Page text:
“This is very much an equity issue,” says Allison Sandmeyer-Graves, chief executive officer of Canadian Women and Sport. “The IOC has really been making an effort to think deeply about gender equality, to engage the national federations to work towards a more equitable playing field, if you will … the challenge is whenever you institute a blanket policy, different people are going to be impacted differently by that and in this case, it’s clearly introducing barriers to women uniquely and nursing mothers, in this particular instance.
“We need to put a gender lens and an equity lens on this policy and is it going to introduce barriers to participation … is it actually going to prevent an athlete from participating? That’s a failure of policy and really a failure of their intentions.”
This should be something that people can agree on and rally behind. This is something Prime Minister Justin Trudeau, who prides himself on being a feminist leader, should be throwing his weight behind. This is something that Toronto Raptors president Masai Ujiri, who has so publicly championed the need to normalize roles for women within the male-dominated world of professional basketball, could amplify.
And this is something the IOC and Tokyo 2020 need to listen to and act upon. That these are rare circumstances brought on by a pandemic is not an excuse. If anything, the pandemic has proven there is more need for rigorous look at policies that have to the potential to negatively impact women.
If there’s anything we’ve learned over the past 16 months, it’s that when things go badly or get more complicated for everybody, equity is often an early casualty. Women and mothers have had demands on them as caregivers expand, often while either trying to juggle their duties at work or having to forgo them altogether and suffer the economic consequences.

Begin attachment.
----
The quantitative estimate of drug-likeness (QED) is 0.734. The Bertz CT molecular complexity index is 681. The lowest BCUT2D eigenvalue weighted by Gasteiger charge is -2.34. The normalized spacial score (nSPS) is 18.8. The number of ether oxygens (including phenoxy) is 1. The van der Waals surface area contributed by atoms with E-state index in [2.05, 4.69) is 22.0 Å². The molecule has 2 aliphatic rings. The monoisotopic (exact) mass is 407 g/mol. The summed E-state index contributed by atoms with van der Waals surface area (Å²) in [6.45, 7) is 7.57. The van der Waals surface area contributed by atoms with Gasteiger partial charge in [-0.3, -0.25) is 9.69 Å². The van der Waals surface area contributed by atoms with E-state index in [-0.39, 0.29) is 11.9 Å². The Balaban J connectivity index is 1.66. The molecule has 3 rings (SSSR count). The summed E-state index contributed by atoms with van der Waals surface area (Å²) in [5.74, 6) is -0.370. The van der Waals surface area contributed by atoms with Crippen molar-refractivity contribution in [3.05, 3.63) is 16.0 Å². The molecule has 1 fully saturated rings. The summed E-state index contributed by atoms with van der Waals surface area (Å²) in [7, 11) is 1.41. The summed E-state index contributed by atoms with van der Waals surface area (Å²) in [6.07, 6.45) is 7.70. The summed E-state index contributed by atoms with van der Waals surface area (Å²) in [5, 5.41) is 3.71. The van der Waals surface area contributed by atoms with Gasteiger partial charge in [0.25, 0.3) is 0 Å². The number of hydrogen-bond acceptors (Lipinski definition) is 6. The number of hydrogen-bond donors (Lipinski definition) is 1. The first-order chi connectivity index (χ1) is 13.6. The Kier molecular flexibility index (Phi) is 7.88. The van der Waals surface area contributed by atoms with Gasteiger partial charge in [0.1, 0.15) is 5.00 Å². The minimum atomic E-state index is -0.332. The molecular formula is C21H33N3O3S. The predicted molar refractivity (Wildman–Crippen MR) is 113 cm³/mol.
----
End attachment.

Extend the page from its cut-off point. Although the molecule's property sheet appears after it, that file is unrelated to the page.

Those issues are deep and well beyond the challenges of an Olympian trying to be a mom and a high-performance athlete at the same time, but should the IOC and Japan’s NOC fail to accommodate Gaucher and her daughter, it will be a missed opportunity to show what gender equity in sports should look like, full stop.
“Any time people get to show up authentically and really bring their whole lived experience into sports, it’s very powerful and it leads to great storytelling,” says Sandmeyer-Graves. “Sport isn’t a sterile box with a bunch of robots in it, it’s human beings with all their messy and complicated lives, and children are part of that and it’s a wonderful thing … there are a lot of lessons to be taken from this and the more people that can reflect on this situation the more we’ll see inclusion grow throughout the sports system.
“This is absolutely something people should get behind.”
Time is running short. The women’s team is scheduled to leave for pre-Olympic training in Japan on July 4th; they open the Olympic tournament against Serbia on July 26th.
For now, Gaucher is trying to remain optimistic that common sense will prevail while also steeling herself for what will be the most agonizing decision of her life.
“It’s so hard,” she says. “I’m 37 and this will for sure be my last Olympics … [and] It just feels like your heart is broke in two at this decision.”
That she’s being forced to choose is sexist and it’s not right. Simple as that.